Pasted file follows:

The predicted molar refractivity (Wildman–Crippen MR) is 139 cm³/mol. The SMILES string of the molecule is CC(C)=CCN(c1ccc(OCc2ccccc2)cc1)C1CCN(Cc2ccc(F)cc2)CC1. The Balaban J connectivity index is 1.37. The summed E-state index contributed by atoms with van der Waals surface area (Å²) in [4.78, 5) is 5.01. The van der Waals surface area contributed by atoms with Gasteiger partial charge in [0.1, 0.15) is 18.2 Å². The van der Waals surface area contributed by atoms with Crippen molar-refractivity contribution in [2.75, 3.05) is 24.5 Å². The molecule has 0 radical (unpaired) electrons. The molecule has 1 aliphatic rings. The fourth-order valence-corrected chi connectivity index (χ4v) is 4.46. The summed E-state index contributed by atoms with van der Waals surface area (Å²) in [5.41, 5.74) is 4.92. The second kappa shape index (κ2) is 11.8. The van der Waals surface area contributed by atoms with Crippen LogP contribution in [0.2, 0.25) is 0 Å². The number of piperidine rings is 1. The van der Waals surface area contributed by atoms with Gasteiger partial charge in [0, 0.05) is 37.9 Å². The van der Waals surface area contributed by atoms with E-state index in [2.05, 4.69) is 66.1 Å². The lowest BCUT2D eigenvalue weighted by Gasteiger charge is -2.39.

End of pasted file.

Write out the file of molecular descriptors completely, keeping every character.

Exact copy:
The predicted molar refractivity (Wildman–Crippen MR) is 139 cm³/mol. The SMILES string of the molecule is CC(C)=CCN(c1ccc(OCc2ccccc2)cc1)C1CCN(Cc2ccc(F)cc2)CC1. The Balaban J connectivity index is 1.37. The summed E-state index contributed by atoms with van der Waals surface area (Å²) in [4.78, 5) is 5.01. The van der Waals surface area contributed by atoms with Gasteiger partial charge in [0.1, 0.15) is 18.2 Å². The van der Waals surface area contributed by atoms with Crippen molar-refractivity contribution in [2.75, 3.05) is 24.5 Å². The molecule has 0 radical (unpaired) electrons. The molecule has 1 aliphatic rings. The fourth-order valence-corrected chi connectivity index (χ4v) is 4.46. The summed E-state index contributed by atoms with van der Waals surface area (Å²) in [5.41, 5.74) is 4.92. The second kappa shape index (κ2) is 11.8. The van der Waals surface area contributed by atoms with Crippen LogP contribution in [0.2, 0.25) is 0 Å². The number of piperidine rings is 1. The van der Waals surface area contributed by atoms with Gasteiger partial charge in [0, 0.05) is 37.9 Å². The van der Waals surface area contributed by atoms with E-state index in [2.05, 4.69) is 66.1 Å². The lowest BCUT2D eigenvalue weighted by Gasteiger charge is -2.39.